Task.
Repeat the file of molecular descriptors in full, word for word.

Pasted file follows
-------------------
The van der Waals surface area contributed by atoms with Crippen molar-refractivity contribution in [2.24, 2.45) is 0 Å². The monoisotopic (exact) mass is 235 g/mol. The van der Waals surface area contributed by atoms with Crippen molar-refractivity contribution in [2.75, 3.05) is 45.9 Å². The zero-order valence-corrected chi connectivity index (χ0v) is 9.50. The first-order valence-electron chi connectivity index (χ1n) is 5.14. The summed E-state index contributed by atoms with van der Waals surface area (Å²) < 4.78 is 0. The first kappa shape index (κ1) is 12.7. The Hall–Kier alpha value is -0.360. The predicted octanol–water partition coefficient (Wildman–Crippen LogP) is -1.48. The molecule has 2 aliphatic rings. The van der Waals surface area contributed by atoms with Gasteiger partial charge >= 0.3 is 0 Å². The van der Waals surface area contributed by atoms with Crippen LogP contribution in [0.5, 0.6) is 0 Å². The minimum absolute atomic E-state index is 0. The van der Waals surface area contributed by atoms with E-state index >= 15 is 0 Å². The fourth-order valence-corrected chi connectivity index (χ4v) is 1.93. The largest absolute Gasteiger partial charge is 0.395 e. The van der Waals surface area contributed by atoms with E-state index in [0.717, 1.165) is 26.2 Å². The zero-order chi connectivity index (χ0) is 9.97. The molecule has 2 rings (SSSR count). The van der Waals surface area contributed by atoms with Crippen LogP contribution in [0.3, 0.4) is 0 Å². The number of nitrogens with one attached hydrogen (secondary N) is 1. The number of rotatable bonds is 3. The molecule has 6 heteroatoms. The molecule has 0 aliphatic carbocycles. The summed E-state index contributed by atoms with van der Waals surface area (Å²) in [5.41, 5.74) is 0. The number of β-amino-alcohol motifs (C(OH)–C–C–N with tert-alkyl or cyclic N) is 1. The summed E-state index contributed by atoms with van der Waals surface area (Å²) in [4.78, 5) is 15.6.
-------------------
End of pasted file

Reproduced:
The van der Waals surface area contributed by atoms with Crippen molar-refractivity contribution in [2.24, 2.45) is 0 Å². The monoisotopic (exact) mass is 235 g/mol. The van der Waals surface area contributed by atoms with Crippen molar-refractivity contribution in [2.75, 3.05) is 45.9 Å². The zero-order valence-corrected chi connectivity index (χ0v) is 9.50. The first-order valence-electron chi connectivity index (χ1n) is 5.14. The summed E-state index contributed by atoms with van der Waals surface area (Å²) < 4.78 is 0. The first kappa shape index (κ1) is 12.7. The Hall–Kier alpha value is -0.360. The predicted octanol–water partition coefficient (Wildman–Crippen LogP) is -1.48. The molecule has 2 aliphatic rings. The van der Waals surface area contributed by atoms with Gasteiger partial charge >= 0.3 is 0 Å². The van der Waals surface area contributed by atoms with Crippen LogP contribution in [0.5, 0.6) is 0 Å². The minimum absolute atomic E-state index is 0. The van der Waals surface area contributed by atoms with E-state index >= 15 is 0 Å². The fourth-order valence-corrected chi connectivity index (χ4v) is 1.93. The largest absolute Gasteiger partial charge is 0.395 e. The van der Waals surface area contributed by atoms with E-state index in [0.717, 1.165) is 26.2 Å². The zero-order chi connectivity index (χ0) is 9.97. The molecule has 2 rings (SSSR count). The van der Waals surface area contributed by atoms with Crippen LogP contribution in [0.3, 0.4) is 0 Å². The number of nitrogens with one attached hydrogen (secondary N) is 1. The number of rotatable bonds is 3. The molecule has 6 heteroatoms. The molecule has 0 aliphatic carbocycles. The summed E-state index contributed by atoms with van der Waals surface area (Å²) in [5.41, 5.74) is 0. The number of β-amino-alcohol motifs (C(OH)–C–C–N with tert-alkyl or cyclic N) is 1. The summed E-state index contributed by atoms with van der Waals surface area (Å²) in [4.78, 5) is 15.6.